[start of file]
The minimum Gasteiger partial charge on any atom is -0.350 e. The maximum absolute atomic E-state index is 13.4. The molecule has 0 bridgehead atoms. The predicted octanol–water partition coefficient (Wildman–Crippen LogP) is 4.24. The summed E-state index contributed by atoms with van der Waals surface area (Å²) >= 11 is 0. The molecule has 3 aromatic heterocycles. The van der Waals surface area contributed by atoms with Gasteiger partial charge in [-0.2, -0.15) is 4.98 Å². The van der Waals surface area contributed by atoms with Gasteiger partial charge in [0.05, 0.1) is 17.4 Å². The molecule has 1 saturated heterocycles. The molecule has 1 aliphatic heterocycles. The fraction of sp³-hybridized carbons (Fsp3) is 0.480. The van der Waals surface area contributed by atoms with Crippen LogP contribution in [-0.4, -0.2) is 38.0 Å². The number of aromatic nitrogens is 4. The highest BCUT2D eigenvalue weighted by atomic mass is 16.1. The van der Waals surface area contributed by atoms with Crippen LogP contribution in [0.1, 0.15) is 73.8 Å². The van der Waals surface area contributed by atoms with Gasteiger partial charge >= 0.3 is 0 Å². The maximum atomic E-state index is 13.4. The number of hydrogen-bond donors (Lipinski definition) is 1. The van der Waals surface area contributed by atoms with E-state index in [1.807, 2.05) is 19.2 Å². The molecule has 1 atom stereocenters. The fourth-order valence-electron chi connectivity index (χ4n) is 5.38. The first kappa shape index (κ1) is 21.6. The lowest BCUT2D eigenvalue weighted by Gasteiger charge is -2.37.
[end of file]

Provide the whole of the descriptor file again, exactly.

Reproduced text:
The minimum Gasteiger partial charge on any atom is -0.350 e. The maximum absolute atomic E-state index is 13.4. The molecule has 0 bridgehead atoms. The predicted octanol–water partition coefficient (Wildman–Crippen LogP) is 4.24. The summed E-state index contributed by atoms with van der Waals surface area (Å²) >= 11 is 0. The molecule has 3 aromatic heterocycles. The van der Waals surface area contributed by atoms with Gasteiger partial charge in [-0.2, -0.15) is 4.98 Å². The van der Waals surface area contributed by atoms with Gasteiger partial charge in [0.05, 0.1) is 17.4 Å². The molecule has 1 saturated heterocycles. The molecule has 1 aliphatic heterocycles. The fraction of sp³-hybridized carbons (Fsp3) is 0.480. The van der Waals surface area contributed by atoms with Crippen LogP contribution in [-0.4, -0.2) is 38.0 Å². The number of aromatic nitrogens is 4. The highest BCUT2D eigenvalue weighted by atomic mass is 16.1. The van der Waals surface area contributed by atoms with Crippen LogP contribution in [0.1, 0.15) is 73.8 Å². The van der Waals surface area contributed by atoms with Gasteiger partial charge >= 0.3 is 0 Å². The maximum atomic E-state index is 13.4. The number of hydrogen-bond donors (Lipinski definition) is 1. The van der Waals surface area contributed by atoms with E-state index in [1.807, 2.05) is 19.2 Å². The molecule has 1 atom stereocenters. The fourth-order valence-electron chi connectivity index (χ4n) is 5.38. The first kappa shape index (κ1) is 21.6. The lowest BCUT2D eigenvalue weighted by Gasteiger charge is -2.37.